These changes were driven in part by the “Delaware Blockchain Initiative,” an effort championed by Delaware’s former governor to promote the use of blockchain technology. While potentially very powerful and having broad long-term implications for everything from the maintenance of stockholder and other corporate records to the clearing of stock trades, in the short term, this technology will likely require the development of new systems and tools by vendors to exploit its potential before being broadly adopted.

Stockholder Written Consents. In a move to simplify the lives of practitioners, DGCL § 228 was amended to eliminate the requirement that stockholder written consents be individually dated at the time of signing by the signatory stockholder. As amended, DGCL § 228 also clarifies that written consents with future effective dates must be effective within 60 days of the delivery of the first consent to the corporation, marking a slight change from the previous rule measuring the 60-day period from the earliest dated consent delivered.

DGCL § 203 Opt-Out. Section 203 of the DGCL, the Delaware control share acquisition statute, was amended to clarify when opt-outs permitted by the statute become effective. Delaware corporations may opt out of DGCL

  • 203 by expressly doing so in their original charter or by a subsequent amendment to their certificate of incorporation or bylaws approved by their stockholders in accordance with DGCL § 203. Pursuant to the amendments to DGCL § 203(b)(3), opt-outs effected by an amendment to a corporation’s charter now become effective upon filing with the Delaware Secretary of State in accordance with DGCL § 103 (in the case of a corporation that has never had a class of voting stock listed on a national securities exchange or held of record by more than 2,000 stockholders, and has not elected in its original charter to be treated otherwise) or 12 months from such filing (in the case of all other corporations). Previously, such opt-outs became effective upon adoption or 12 months after adoption, depending upon which of the two categories the corporation fit into. In contrast, the effectiveness of opt-outs effected by bylaw amendments remains tied to the date of the adoption of the amendment.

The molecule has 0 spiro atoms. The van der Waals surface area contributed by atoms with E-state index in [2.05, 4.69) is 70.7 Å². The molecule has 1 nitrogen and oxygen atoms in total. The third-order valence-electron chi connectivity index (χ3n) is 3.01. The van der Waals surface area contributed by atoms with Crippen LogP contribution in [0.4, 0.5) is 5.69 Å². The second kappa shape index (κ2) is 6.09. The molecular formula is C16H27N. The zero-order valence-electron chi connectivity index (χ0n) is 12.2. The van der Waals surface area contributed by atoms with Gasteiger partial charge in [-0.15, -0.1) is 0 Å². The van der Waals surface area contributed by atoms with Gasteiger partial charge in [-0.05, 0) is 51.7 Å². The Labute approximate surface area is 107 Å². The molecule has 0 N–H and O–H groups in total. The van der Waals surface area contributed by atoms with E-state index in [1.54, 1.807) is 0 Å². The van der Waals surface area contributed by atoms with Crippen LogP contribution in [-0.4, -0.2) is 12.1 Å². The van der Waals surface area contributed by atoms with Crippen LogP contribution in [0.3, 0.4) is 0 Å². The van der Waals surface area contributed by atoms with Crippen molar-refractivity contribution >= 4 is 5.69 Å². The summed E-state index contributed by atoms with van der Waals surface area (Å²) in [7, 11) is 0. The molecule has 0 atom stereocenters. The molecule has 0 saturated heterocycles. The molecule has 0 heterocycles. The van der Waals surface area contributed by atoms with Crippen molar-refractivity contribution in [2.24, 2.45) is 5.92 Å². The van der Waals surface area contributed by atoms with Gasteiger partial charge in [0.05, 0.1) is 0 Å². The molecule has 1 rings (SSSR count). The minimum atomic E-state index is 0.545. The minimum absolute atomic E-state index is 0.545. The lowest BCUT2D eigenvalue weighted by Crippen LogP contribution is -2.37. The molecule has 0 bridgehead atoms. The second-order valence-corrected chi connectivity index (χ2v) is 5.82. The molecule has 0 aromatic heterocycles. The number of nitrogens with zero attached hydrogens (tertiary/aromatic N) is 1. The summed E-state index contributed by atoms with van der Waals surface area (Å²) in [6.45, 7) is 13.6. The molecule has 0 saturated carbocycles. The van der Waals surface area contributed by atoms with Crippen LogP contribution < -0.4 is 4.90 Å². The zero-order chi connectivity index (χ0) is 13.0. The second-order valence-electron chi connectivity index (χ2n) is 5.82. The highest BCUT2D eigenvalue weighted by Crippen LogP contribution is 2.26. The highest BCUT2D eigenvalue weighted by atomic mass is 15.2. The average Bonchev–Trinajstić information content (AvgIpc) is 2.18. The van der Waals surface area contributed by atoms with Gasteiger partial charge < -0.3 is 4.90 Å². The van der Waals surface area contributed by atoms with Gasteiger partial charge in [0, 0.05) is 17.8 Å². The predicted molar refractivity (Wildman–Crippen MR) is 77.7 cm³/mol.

Merger Amendments. A number of highly technical amendments were made to the merger provisions of the DGCL. Among the most significant are the changes to DGCL §§ 252, 253, 254, 256, 258, 263, 264 and 267 to bring consistency to the types of foreign entities with which Delaware corporations are permitted to merge or consolidate. As amended, mergers with foreign entities will be permitted if the foreign jurisdiction does not “prohibit” such merger. This uniform standard replaces various previous standards with minor variations in language requiring the merger to be “permitted “ or that the foreign statute “not forbid” the merger. The revised language is intended to be both be permissive and impose consistency across types of legal entities. In addition, the amendments to DCGL §§ 254, 263 and 264 make clear that mergers with foreign entities of the types covered by such sections (joint stock or other association, partnership and limited liability companies) are now expressly permitted.